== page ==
Swatch Group Plans to Cut 2,400 Jobs and 260 Stores Worldwide
The Swatch Group plans to cut six percent of its workforce, or about 2,400 jobs and close 260 stores as part of its downsizing and cost-cutting measures brought about by the negative effects of the global COVID-19 pandemic, according to a report in the National Jeweler. The Swatch Group doesn’t just make Swatch watches; it represents some of the biggest Swiss watchmaking brands with a combined market capitalization of over $10 billion and its sales from the design, manufacture and sales of its finished watch and jewelry products, watch components and electronic parts from all its companies exceed $8 billion.
However, the first half of this year saw a 43 percent drop in the company's net sales year-on-year to about $2.34billion. The report said the strong Swiss franc made it disadvantageous to Swatch, whose business relies mostly on exporting premium and luxury brand timepieces and jewelry, as finished products or as components. The Swiss franc's appreciation against the US dollar cost the Swatch Group a whopping $120 million, according to Chief Financial Officer Thierry Kenel.
Swatch Group CEO Nick Hayek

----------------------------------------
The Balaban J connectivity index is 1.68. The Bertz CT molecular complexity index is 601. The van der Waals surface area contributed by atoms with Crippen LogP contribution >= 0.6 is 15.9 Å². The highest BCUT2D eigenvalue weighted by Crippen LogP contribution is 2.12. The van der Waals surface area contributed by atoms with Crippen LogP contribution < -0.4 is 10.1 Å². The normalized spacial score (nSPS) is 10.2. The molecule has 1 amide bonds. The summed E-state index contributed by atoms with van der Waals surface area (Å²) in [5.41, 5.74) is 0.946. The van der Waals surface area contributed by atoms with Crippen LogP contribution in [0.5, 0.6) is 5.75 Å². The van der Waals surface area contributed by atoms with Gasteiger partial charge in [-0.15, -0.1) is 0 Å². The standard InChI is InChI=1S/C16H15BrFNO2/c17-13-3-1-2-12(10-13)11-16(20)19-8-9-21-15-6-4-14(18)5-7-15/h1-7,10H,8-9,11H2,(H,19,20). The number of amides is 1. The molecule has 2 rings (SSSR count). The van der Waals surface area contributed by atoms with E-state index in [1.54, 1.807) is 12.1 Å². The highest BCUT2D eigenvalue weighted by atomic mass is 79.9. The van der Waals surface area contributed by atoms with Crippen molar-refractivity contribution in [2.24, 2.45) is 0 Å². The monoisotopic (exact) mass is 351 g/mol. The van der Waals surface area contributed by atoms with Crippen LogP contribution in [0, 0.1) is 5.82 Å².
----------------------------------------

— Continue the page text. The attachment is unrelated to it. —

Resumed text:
The group enjoyed a big kick-off in January but due to the pandemic lockdown, over 80 percent of its distribution channels were closed in the months after. The group took the biggest hit in the China market, while the US market was not as badly hit, thanks to its emerging online business strategy. It reported an operating loss of $348million which surprised even the analysts who did not expect it to be that bad.
“The reason being was the online business, which we have built up over the past year,” Chief Controlling Officer Peter Steiger said.
“There are nearly no sales in Hong Kong at the moment,” CEO Nick Hayek said who said suffered from political unrest aside from the negative impact of the coronavirus.
Most of the job cuts were at the retail store fronts rather than its production facilities. However, only about 50 percent of its manpower in Switzerland are back to work full time. The Swatch Group has a total workforce of about 36,000. According to Steiger, partial unemployment is expected to end this third quarter and the group gears up to full capacity towards the end of the year.
Aside from labor cost-cutting and store downsizing, it will reduce its marketing investments to include reducing sponsorships in big events where its brands have major presence. “For the full year, we are very confident that we will show a very good profit, [but] of course not comparable with the year before,” said Hayek.
The watchmaker group owns Omega, Tissot and Longines watch brands and plans to roll out new models including the new Omega James Bond edition and a Tissot Connect smartwatch.